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Recordings

Sandrine Piau: <em>Si j’ai aimé</em>
06 Aug 2019

Sandrine Piau: Si j’ai aimé

Sandrine Piau and Le Concert de la Loge (Julien Chauvin), Si j’ai aimé, an eclectic collection of mélodies demonstrating the riches of French orchestral song. Berlioz, Duparc and Massenet are included, but also Saint-Saëns, Charles Bordes, Gabriel Pierné, Théodore Dubois, Louis Vierne and Benjamin Godard.

Sandrine Piau: Si j’ai aimé

Sandrine Piau, Le concert de la loge, Julien Chauvin

Alpha 445 [CD]

$15.23  Click to buy

Sponsored by Palazetto Bru Zane, Alpha Classics produced the ground breaking Saint-Saëns Mélodies avec orchestre with Yann Beuron and Tassis Christoyannis (please read more) which has been described as the “opening of a Pandora’s box ......(on) dozens, if not hundreds, of mélodies sublimely arrayed in sparkling orchestral colours (which) were slumbering on library shelves”.

These mélodies reflect the renaissance of French poetry in the Romantic period, and of contemporary poets like Hugo, Gautier, Banville, Régnier and Verlaine. The enhancement of verse by music created a new genre, taking art song from the confines of private salons to the concert hall. Although grand opéra took centre stage, many composers found, in mélodie an expression of more subtle sensibility. Given the predominance of grand opéra and of singers trained in that tradition, the vocal parts are more elaborate than they would be in a more inward form like German Lieder but are exquisitely refined. These settings focus on voice, eschewing brass and percussion. “But how many nuances these composers could obtain from this palette”, writes Hélène Cao in her notes. “There is no oboe in Aimons-nous (Saint-Saëns) or Ce que dit le silence (Guilmant)…the arpeggios of Saint-Saëns’ Extase are provided by the harp, thus preserving the lightness of a pianistic texture that would have been weighed down by the use of bowed strings”. Indeed, the harp is a distinctive feature in many of these mélodies, more lustrous and liquid, closer to the human voice, and particularly to the female voice.

 

The delicacy of Piau’s timbre in Saint-Saëns’ Extase (Victor Hugo) is exquisite, almost trembling with ecstasy, the moment of intimacy in the text living vividly on in memory. Her voice is agile, capturing the fluttering fragility in Papillons (Renée de Léché) where a pair of flutes duet, darker winds and strings adding texture. the song ends abruptly, for butterflies die, once the summer is over. In Charles Bordes’s Promenade matinale (Paul Verlaine), the pace is leisurely, evoking a stroll in the morning sunshine. A horn is heard, illustrating “un chemin de gazonque bordant devieux aulnes”, introducing shade, for the dreamer has lost the one he or she had loved. This connects neatly with the well-known Berlioz Au cimetière from Les nuits d’été. In Jules Massenet’s Le Poète et Le Fantôme, to an anonymous text, the vocal line stretches languidly, as the poet addresses a phantom, the soul of the poet’s smiles, ie a memory of the past. The voice of the harp mirroring the voice of the singer. The poem is strophic, its repeating patterns suggesting there will be no resolution. Gabriel Pierné’s Chanson d’autrefois, for chamber ensemble, is like a folk air, being based on the composer’s set of children’s pieces Album pour mes petits amis. Théodore Dubois’ Si j’ai parlé....si j’ai aimé (Henri de Régnier) is poised, “c’est ton ombre que je cherche”.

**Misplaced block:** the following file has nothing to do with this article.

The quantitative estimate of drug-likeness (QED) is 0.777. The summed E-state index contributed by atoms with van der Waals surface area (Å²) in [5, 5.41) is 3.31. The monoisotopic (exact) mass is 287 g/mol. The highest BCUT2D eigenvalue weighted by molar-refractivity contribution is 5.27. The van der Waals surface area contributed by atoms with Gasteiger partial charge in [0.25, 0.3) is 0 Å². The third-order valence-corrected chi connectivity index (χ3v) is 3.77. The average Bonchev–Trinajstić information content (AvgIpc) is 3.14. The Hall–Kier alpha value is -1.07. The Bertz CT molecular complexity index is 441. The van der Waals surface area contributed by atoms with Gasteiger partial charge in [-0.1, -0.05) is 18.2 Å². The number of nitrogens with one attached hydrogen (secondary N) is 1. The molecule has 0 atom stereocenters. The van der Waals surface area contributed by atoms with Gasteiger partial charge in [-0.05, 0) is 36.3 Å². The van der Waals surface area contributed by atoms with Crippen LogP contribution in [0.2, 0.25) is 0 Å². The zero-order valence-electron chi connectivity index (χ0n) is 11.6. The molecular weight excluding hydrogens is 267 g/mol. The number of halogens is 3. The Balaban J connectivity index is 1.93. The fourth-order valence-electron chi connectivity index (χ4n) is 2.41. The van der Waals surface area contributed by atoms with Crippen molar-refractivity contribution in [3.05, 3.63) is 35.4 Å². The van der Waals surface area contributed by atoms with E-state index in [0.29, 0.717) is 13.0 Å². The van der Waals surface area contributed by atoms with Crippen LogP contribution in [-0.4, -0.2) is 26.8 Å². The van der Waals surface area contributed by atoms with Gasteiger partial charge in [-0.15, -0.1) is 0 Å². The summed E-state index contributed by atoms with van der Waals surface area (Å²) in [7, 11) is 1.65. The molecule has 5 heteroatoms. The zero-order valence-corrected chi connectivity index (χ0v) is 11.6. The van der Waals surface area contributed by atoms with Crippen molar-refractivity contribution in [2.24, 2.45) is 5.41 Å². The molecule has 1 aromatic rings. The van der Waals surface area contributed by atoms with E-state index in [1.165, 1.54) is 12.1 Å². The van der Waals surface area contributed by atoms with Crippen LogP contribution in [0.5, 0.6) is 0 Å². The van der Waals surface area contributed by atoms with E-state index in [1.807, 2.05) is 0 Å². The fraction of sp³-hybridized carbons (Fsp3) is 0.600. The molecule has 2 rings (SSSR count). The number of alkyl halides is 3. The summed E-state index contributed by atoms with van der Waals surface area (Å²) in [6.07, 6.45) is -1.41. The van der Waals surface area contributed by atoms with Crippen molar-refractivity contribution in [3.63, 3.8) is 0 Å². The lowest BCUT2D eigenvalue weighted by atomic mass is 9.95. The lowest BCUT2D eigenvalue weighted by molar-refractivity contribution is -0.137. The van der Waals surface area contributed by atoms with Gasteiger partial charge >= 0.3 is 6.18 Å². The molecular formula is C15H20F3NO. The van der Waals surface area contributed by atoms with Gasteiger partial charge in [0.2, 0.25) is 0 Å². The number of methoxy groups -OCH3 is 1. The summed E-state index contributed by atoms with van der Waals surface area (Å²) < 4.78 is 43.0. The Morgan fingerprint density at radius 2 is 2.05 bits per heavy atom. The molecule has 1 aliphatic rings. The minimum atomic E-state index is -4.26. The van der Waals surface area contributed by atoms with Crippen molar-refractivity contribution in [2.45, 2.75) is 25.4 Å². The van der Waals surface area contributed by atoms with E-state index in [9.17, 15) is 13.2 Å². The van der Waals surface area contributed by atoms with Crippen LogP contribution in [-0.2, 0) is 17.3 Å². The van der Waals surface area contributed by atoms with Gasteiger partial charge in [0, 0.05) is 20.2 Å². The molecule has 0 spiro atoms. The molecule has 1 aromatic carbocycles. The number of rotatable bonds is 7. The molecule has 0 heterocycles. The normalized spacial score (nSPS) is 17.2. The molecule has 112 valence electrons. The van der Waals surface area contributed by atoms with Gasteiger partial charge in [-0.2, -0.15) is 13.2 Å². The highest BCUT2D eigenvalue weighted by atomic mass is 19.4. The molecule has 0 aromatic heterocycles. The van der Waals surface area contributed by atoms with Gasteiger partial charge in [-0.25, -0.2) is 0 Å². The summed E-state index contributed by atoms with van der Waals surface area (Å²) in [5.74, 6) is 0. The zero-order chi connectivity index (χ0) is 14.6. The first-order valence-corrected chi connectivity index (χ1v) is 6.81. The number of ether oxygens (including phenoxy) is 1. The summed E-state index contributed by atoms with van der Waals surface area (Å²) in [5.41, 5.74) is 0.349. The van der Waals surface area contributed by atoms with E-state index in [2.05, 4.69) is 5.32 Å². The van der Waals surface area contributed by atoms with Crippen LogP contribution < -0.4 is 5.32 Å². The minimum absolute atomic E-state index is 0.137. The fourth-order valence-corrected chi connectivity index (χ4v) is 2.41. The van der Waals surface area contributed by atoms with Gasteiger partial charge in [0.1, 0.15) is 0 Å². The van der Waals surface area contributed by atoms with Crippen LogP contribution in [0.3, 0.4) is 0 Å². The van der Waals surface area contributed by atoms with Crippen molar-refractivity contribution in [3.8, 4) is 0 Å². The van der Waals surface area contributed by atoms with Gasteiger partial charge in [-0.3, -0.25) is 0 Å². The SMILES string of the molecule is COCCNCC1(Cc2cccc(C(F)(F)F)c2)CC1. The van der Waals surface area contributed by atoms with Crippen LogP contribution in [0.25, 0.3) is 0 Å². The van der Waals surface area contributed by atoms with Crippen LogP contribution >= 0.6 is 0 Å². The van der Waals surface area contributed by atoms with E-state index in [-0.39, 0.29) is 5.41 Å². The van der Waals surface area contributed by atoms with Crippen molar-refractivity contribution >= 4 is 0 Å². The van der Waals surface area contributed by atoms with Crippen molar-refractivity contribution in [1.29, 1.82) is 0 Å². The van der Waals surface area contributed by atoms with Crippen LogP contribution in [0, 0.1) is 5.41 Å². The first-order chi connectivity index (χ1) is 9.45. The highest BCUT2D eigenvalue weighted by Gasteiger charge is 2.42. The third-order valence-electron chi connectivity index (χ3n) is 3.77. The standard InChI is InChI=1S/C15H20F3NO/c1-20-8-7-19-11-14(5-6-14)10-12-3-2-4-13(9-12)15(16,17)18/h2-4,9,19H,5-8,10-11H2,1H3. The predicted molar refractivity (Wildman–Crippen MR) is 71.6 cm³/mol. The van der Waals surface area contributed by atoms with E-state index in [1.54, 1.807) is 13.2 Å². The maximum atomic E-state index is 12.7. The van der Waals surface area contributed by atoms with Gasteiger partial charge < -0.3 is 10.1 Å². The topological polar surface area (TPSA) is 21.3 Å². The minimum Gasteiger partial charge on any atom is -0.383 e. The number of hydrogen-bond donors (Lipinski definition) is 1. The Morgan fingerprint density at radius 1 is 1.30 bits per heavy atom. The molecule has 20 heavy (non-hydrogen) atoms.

The upbeat rhythms of Berlioz’s Villanelle from Les nuits d’été mark a transition from songs of lost love to songs of desire and seduction. Théodore Dubois’ Promenade à l’etang (Albert Semain) alternates restraint with exuberant outbursts, intensifying the tension of passion, the pond representing, perhaps, hidden depths. More butterflies in Louis Vierne’s Beaux papillons blancs from Trois Mélodies op 11, this time fluttering happily in warm breezes, the vocal line circulating smoothly as the strings dance and sparkle. In contrast, the sensuous promise of Henry Duparc’s Aux étoiles where violin and flute soar over a background of dark timbred strings. In Alexandre Guilmant’s Ce que dit le silence (Charles Barthélemy), the contrast lies between the sweeping vocal part and the understated orchestral line with its quiet interjections. “Sans bruit, nous permet d’écouter ce que dit le silence”.

The repose of Saint-Saëns’ Aimons-nous (Théodore de Banville) merges into the serenity of Massenet’s Valse très lente, originally for piano, here scored for lyrical winds and strings. Saint-Saëns’ L’Enlèvement (Hugo) was written when the composer was only 13 years of age, but the woodwind melody has finesse. The grave movement from Benjamin Godard’s Symphonie gothique op 23 is followed by the famous Plaisir d’amour, in a transcription by Hector Berlioz after a romance from the 1780’s by Jean-Paul-Ègide Martini.

Anne Ozorio

Click here for the booklet accompanying this recording.

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